Ammunition[edit]

Compared to other aspects of firearms, ammunition is largely unregulated.[18] Serialized ammunition, micro-stamping, licensing, taxing, and banning "armor-piercing" or expanding ammunition are all types of ammunition regulations.[19] The District of Columbia, Maryland, Massachusetts, Minnesota, and Washington regulate ammunition sales. The District of Columbia, Illinois, Massachusetts, and New Jersey also require a license to purchase or possess ammunition.[18]

Magazines[edit]

Generally, magazines that hold more than 10 rounds of ammunition are considered to be "large capacity." However, each State's definition does vary. Most States with "assault weapon" bans, California, Hawaii, Maryland, Massachusetts, New Jersey, and New York, also ban either or all of manufacture, transfer, transportation, or possession of "large capacity" magazines.[20]

Accessories[edit]

Accessories include silencers, grips, scopes, sights (laser), and more. Some of these are prohibited by State and local laws.


Restricted or Prohibited Persons[edit]

All[edit]

Age[edit]

Age restrictions on firearms possession and purchase vary greatly from State to State. Types of age restriction laws range from minimum age to purchase, child access prevention to adult criminal liability for children. The definition of a minor or child varies from State to state ranging from under 14 to under 21. Even within a State, the age restrictions may vary depending on the circumstances and type of firearm, such as handguns.[21] Wyoming is the only state that does not restrict child access to firearms.[22]

Citizenship & Naturalization[edit]

The United States prohibits firearm possession by anyone who is an alien illegally or unlawfully in the United States or an alien admitted to the United States under a nonimmigrant visa.[23] Some states further restrict firearm ownership or possession by non-Citizens with respect to the type of firearm and the conditions under which they may possess it.

Mental Health[edit]

Criminal Convictions[edit]

Court Orders[edit]

Privileged Persons[edit]

Restricted or Prohibited Places[edit]

Common prohibited places are schools, prisons, courthouses, government buildings, and restaurants and bars. Forty-three states and the District of Columbia place restrictions on the locations where firearms may be carried.[24]


Manufacturing[edit]

Purchase, Sale, and Transfer[edit]

Dealers[edit]

Private Sellers[edit]

Collectors[edit]

Gun Shows[edit]

Transportation and Carry[edit]

Open Carry[edit]

Concealed Carry[edit]

Unloaded Carry[edit]

Vehicle Carry[edit]

Vehicle Transportation[edit]

References[edit]

  1. ^ Volokh, Eugene. State Constitutional Rights to Keep and Bear Arms. Retrieved July 7, 2011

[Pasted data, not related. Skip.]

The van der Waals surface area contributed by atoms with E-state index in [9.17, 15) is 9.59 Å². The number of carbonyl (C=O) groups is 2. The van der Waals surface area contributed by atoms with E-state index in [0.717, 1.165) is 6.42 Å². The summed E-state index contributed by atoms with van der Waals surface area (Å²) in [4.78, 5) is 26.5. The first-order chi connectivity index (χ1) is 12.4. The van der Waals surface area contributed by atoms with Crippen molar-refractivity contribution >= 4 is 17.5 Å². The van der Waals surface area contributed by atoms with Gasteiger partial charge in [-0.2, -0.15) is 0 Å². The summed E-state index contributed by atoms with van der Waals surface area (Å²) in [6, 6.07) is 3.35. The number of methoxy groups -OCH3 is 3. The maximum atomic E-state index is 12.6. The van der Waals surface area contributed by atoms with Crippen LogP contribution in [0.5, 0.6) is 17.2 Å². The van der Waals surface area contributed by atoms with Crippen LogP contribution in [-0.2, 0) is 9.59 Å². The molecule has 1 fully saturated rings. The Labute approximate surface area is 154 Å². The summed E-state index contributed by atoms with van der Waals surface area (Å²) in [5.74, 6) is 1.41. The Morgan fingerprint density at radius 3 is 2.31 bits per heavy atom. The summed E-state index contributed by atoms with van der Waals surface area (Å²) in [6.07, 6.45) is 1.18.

2. ^ District of Columbia v. Heller, 554 U.S. 570 (2008)
  3. ^ McDonald v. Chicago, 561 U.S. 130 (2010)
  4. ^ TheFreeDictionary.com Legal Dictionary - Supremacy Clause
  5. ^ a b NRA-ILA. Firearms Preemption Laws. Retrieved July 7, 2011.
  6. ^ LCAV. State Preemption/Local Authority to Regulate Firearms. Retrieved July 7, 2011.
  7. ^ The Institute for Public Policy & Economic Development, A Primer on Home Rule, August 2009, p. 6
  8. ^ a b LCAV. Registration of Firearms. In Regulating Guns in America: An Evaluation and Comparative Analysis of Federal, State and Selected Local Gun Laws (2008). Retrieved July 8, 2011.
  9. ^ NRA-ILA. Licensing and Registration. Retrieved on July 8, 2011.
  10. ^ NRA-ILA. Guide To The National Instant Check System.
  11. ^ LCAV. Background Checks. In Regulating Guns in America: An Evaluation and Comparative Analysis of Federal, State, and Selected Local Gun Laws (2008). Retrieved July 8, 2011.
  12. ^ LCAV. Ballistic Identification. In Regulating Guns in America: An Evaluation and Comparative Analysis of Federal, State and Selected Local Gun Laws (2008). Retrieved July 8, 2011.
  13. ^ a b LCAV. Reporting Lost or Stolen Firearms. In Regulating Guns in America: An Evaluation and Comparative Analysis of Federal, State and Selected Local Gun Laws (2008). Retrieved on July 8, 2011.
  14. ^ NRA-ILA. Pennsylvania: Baldwin Borough to Draft Lost or Stolen Legislation (05APR 2010). Retrieved on July 10, 2011.
  15. ^ Jill King Greenwood and Chris Togneri. Pittsburgh Tribune-Review. Thursday, June 16, 2011. Retrieved on July 10, 2011.
  16. ^ a b LCAV. Assault Weapons. In Regulating Guns in America: An Evaluation and Comparative Analysis of Federal, State and Selected Local Gun Laws (2008). Retrieved July 8, 2011.
  17. ^ NRA-ILA. Semi-Automatic Firearms and the "Assault Weapon" Issue. Retrieved on July 8, 2011.
  18. ^ a b LCAV. Ammunition Regulation. In Regulating Guns in America: An Evaluation and Comparative Analysis of Federal, State and Selected Local Gun Laws (2008). Retrieved July 8, 2011.
  19. ^ NRA-ILA. Ammunition Summary. Retrieved on July 8, 2011.
  20. ^ LCAV. Large Capacity Ammunition Magazines. Retrieved July 8, 2011.
  21. ^ LCAV. Child Access Prevention. In Regulating Guns in America: An Evaluation and Comparative Analysis of Federal, State and Selected Local Gun Laws. Retrieved July 10, 2011.
  22. ^ LCAV. Prohibited Purchasers. In Regulating Guns in America: An Evaluation and Comparative Analysis of Federal, State and Selected Local Gun Laws. Retrieved July 10, 2011.
  23. ^ BATFE, Firearms, FAQ, Unlicensed Persons, Q. 5
  24. ^ LCAV. Carrying Concealed Weapons. In Regulating Guns in America: An Evaluation and Comparative Analysis of Federal, State, and Selected Local Gun Laws (2008). Retrieved July 10, 2011.